“As for me and my house, we will serve the Lord.”
~ Joshua 24:15
This verse has had layers of meaning added to it over recent weeks. It has popped up often in my quiet times, in conversation and at a conference I went to recently.
It reminds me that no matter what I may do and say, no matter what priorities push to the fore and no matter what stage of life I am at, there is one thing that remains the same: I serve the Lord. Regardless of the goals I have for myself, for us as a couple or for our future family, we serve the One who made us.
It is a declaration over my household and to all who enter that we are made to live for God and it is a challenge to me to make time in my daily schedule to spend time with my Father to bring my perspective in line with His. When I do that, the definition of a life well lived is realigned and falls according to how willingly I’m bringing God into my every day.
Joshua knew where his allegiance lay. He was speaking to God’s chosen people and even they had forgotten the great I Am and all that He had done for them. There was no shame in Joshua’s declaration. For me, it is a promise not only for myself but for my family, that those who live under our roof serve the Lord and as such, our relationship with Him becomes our priority.
There is so much I could write about our time in Hawaii. I could dwell on the simplicity of sun, sea and sand and the positive impact they can have on your soul. I could reflect on how time spent on an island that is six hours from the nearest mainland can really give you space to take stock and figure a few things out. I could tell you that these islands are a merging of Polynesian and American cultures and unpack how that gives them a unique atmosphere. I could quite happily recount how excited I was that my name – one that is Hawaiian in origin – was everywhere and how when I told my name to the baristas in Starbucks, they didn’t ask me to repeat it or how to spell it when they wrote it on my cup. There is so much I could write.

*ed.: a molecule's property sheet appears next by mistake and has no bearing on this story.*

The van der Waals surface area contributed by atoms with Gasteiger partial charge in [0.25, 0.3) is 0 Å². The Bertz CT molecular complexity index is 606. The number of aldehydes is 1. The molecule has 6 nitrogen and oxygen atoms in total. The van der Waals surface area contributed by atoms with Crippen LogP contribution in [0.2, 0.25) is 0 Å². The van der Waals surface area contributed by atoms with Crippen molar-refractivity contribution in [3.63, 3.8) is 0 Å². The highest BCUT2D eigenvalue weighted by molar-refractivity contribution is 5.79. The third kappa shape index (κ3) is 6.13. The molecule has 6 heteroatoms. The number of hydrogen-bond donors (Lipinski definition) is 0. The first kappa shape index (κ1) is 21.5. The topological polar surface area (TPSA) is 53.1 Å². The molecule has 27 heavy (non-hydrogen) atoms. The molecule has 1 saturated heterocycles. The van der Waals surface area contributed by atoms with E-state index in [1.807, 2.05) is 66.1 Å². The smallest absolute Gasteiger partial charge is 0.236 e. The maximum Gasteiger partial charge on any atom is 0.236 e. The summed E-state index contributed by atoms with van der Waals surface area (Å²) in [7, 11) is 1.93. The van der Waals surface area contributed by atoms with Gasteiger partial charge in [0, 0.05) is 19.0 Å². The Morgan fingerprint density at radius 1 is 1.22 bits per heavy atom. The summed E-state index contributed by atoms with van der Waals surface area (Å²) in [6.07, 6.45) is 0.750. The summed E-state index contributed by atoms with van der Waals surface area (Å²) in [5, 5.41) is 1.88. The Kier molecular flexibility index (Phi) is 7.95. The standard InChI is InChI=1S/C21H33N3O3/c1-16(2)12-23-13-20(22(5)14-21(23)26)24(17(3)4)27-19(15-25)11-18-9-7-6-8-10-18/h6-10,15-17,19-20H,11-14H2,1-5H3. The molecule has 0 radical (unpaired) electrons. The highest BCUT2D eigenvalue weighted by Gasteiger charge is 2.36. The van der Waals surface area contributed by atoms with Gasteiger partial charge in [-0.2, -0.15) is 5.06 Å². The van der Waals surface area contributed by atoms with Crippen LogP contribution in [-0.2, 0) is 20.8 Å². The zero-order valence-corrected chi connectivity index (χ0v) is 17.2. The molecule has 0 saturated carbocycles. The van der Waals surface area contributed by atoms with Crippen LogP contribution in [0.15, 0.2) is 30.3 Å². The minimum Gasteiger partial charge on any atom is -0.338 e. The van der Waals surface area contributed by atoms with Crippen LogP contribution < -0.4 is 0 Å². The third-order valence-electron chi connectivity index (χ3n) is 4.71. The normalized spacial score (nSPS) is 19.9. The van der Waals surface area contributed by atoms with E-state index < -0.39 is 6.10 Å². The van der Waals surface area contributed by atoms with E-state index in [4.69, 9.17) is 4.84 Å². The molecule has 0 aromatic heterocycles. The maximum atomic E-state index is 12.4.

But one of the things I remember most, is visiting Pearl Harbor (I’m spelling it the American way… humour me). When I first visited Oahu over 20 years ago, I was too small to take the short boat trip over to the Arizona memorial but for whatever reason, from a very young age, I have had a fascination of the events of 7 December 1941. So it was with great anticipation that this time, when I visited with my husband, I could make that trip and really take in the place, the history and the events of that ‘date which will live in infamy.’
It is that very phrase that as a communicator, I was excited to see ‘in the flesh’. Imagine my surprise when I saw that the phrase, which in itself lives in infamy, was written in pencil over the original script. These famous words were not those that were intended to be spoken. They were an amend, seemingly written by the hand of Franklin D. Roosevelt himself and they were displayed in the museum at Pearl Harbor.
The power of words is something that I am all too aware of. When used in spite, the spoken word can hurt more deeply and make a longer lasting impression than any physical wound. When used in triumph, the spoken word cannot be matched in its ability to inspire and transform generations.
So it is with this one word. Yes, 7 December 1941 was a date that became part of world history. But with that small pencilled correction it graduated beyond being a date that is simply recited by youngsters in a history class and became a date that changed the course of history. A date that, because of a President’s understanding of the power of language, lives in infamy.
“I believe in the sun, even when it is not shining.
“I believe in love, even though I don’t feel it.
“I believe in God, even when he is silent.”
~ Anonymous poem, scratched into a wall by a victim of the Holocaust